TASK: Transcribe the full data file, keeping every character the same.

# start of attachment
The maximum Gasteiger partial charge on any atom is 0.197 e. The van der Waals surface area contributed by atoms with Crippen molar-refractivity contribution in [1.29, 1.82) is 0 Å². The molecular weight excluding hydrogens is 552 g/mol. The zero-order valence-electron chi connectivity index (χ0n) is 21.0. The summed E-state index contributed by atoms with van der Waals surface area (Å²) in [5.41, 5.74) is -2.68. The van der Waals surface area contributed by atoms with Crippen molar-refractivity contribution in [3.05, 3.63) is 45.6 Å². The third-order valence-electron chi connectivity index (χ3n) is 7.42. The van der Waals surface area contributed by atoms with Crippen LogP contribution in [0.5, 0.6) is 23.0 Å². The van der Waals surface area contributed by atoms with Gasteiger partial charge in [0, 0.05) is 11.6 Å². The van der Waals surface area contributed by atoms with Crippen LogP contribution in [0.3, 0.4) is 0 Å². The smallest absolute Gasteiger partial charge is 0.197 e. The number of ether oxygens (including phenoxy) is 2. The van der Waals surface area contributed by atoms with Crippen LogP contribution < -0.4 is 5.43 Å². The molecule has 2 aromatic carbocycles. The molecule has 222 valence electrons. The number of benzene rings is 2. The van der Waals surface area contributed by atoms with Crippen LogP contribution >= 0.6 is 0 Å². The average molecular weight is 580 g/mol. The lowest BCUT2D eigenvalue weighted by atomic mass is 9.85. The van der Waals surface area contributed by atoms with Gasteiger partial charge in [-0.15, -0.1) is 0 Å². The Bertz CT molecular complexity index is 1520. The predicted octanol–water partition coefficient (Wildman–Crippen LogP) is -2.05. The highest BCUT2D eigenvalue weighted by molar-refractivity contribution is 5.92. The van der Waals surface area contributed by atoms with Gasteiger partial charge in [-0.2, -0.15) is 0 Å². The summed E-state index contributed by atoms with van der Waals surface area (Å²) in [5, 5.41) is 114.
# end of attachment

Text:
The maximum Gasteiger partial charge on any atom is 0.197 e. The van der Waals surface area contributed by atoms with Crippen molar-refractivity contribution in [1.29, 1.82) is 0 Å². The molecular weight excluding hydrogens is 552 g/mol. The zero-order valence-electron chi connectivity index (χ0n) is 21.0. The summed E-state index contributed by atoms with van der Waals surface area (Å²) in [5.41, 5.74) is -2.68. The van der Waals surface area contributed by atoms with Crippen molar-refractivity contribution in [3.05, 3.63) is 45.6 Å². The third-order valence-electron chi connectivity index (χ3n) is 7.42. The van der Waals surface area contributed by atoms with Crippen LogP contribution in [0.5, 0.6) is 23.0 Å². The van der Waals surface area contributed by atoms with Gasteiger partial charge in [0, 0.05) is 11.6 Å². The van der Waals surface area contributed by atoms with Crippen LogP contribution in [0.3, 0.4) is 0 Å². The smallest absolute Gasteiger partial charge is 0.197 e. The number of ether oxygens (including phenoxy) is 2. The van der Waals surface area contributed by atoms with Crippen LogP contribution < -0.4 is 5.43 Å². The molecule has 2 aromatic carbocycles. The molecule has 222 valence electrons. The number of benzene rings is 2. The van der Waals surface area contributed by atoms with Crippen LogP contribution >= 0.6 is 0 Å². The average molecular weight is 580 g/mol. The lowest BCUT2D eigenvalue weighted by atomic mass is 9.85. The van der Waals surface area contributed by atoms with Gasteiger partial charge in [-0.15, -0.1) is 0 Å². The Bertz CT molecular complexity index is 1520. The predicted octanol–water partition coefficient (Wildman–Crippen LogP) is -2.05. The highest BCUT2D eigenvalue weighted by molar-refractivity contribution is 5.92. The van der Waals surface area contributed by atoms with Gasteiger partial charge in [-0.2, -0.15) is 0 Å². The summed E-state index contributed by atoms with van der Waals surface area (Å²) in [5, 5.41) is 114.